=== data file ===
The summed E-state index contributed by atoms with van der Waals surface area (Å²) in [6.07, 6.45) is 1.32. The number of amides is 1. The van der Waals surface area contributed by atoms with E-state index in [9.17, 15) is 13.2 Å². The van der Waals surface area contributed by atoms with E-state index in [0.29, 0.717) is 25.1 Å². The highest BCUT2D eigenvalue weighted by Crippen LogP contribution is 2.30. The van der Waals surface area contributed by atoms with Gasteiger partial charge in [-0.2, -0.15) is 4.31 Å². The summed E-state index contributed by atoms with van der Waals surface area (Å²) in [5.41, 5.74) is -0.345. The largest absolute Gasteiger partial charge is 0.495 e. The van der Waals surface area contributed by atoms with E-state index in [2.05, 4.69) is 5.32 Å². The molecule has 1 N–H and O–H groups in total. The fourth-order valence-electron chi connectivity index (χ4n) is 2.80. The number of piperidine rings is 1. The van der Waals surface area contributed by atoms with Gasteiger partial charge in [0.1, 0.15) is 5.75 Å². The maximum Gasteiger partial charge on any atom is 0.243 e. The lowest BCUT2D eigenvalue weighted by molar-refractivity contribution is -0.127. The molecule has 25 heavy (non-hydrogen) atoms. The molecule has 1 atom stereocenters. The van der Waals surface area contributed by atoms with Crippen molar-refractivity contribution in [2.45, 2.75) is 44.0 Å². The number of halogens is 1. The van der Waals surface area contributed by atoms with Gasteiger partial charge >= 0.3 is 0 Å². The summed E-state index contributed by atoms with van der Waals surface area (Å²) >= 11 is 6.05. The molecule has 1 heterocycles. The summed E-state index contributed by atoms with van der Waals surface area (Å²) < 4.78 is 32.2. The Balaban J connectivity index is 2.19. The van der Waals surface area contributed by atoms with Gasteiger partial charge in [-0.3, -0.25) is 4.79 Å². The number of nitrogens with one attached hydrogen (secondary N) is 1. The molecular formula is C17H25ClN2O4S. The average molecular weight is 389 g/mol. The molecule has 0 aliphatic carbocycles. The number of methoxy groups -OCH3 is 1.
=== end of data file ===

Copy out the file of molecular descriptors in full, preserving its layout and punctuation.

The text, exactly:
The summed E-state index contributed by atoms with van der Waals surface area (Å²) in [6.07, 6.45) is 1.32. The number of amides is 1. The van der Waals surface area contributed by atoms with E-state index in [9.17, 15) is 13.2 Å². The van der Waals surface area contributed by atoms with E-state index in [0.29, 0.717) is 25.1 Å². The highest BCUT2D eigenvalue weighted by Crippen LogP contribution is 2.30. The van der Waals surface area contributed by atoms with Gasteiger partial charge in [-0.2, -0.15) is 4.31 Å². The summed E-state index contributed by atoms with van der Waals surface area (Å²) in [5.41, 5.74) is -0.345. The largest absolute Gasteiger partial charge is 0.495 e. The van der Waals surface area contributed by atoms with E-state index in [2.05, 4.69) is 5.32 Å². The molecule has 1 N–H and O–H groups in total. The fourth-order valence-electron chi connectivity index (χ4n) is 2.80. The number of piperidine rings is 1. The van der Waals surface area contributed by atoms with Gasteiger partial charge in [0.1, 0.15) is 5.75 Å². The maximum Gasteiger partial charge on any atom is 0.243 e. The lowest BCUT2D eigenvalue weighted by molar-refractivity contribution is -0.127. The molecule has 25 heavy (non-hydrogen) atoms. The molecule has 1 atom stereocenters. The van der Waals surface area contributed by atoms with Crippen molar-refractivity contribution in [2.45, 2.75) is 44.0 Å². The number of halogens is 1. The van der Waals surface area contributed by atoms with Gasteiger partial charge >= 0.3 is 0 Å². The summed E-state index contributed by atoms with van der Waals surface area (Å²) >= 11 is 6.05. The molecule has 1 heterocycles. The summed E-state index contributed by atoms with van der Waals surface area (Å²) < 4.78 is 32.2. The Balaban J connectivity index is 2.19. The van der Waals surface area contributed by atoms with Gasteiger partial charge in [-0.3, -0.25) is 4.79 Å². The number of nitrogens with one attached hydrogen (secondary N) is 1. The molecular formula is C17H25ClN2O4S. The average molecular weight is 389 g/mol. The molecule has 0 aliphatic carbocycles. The number of methoxy groups -OCH3 is 1.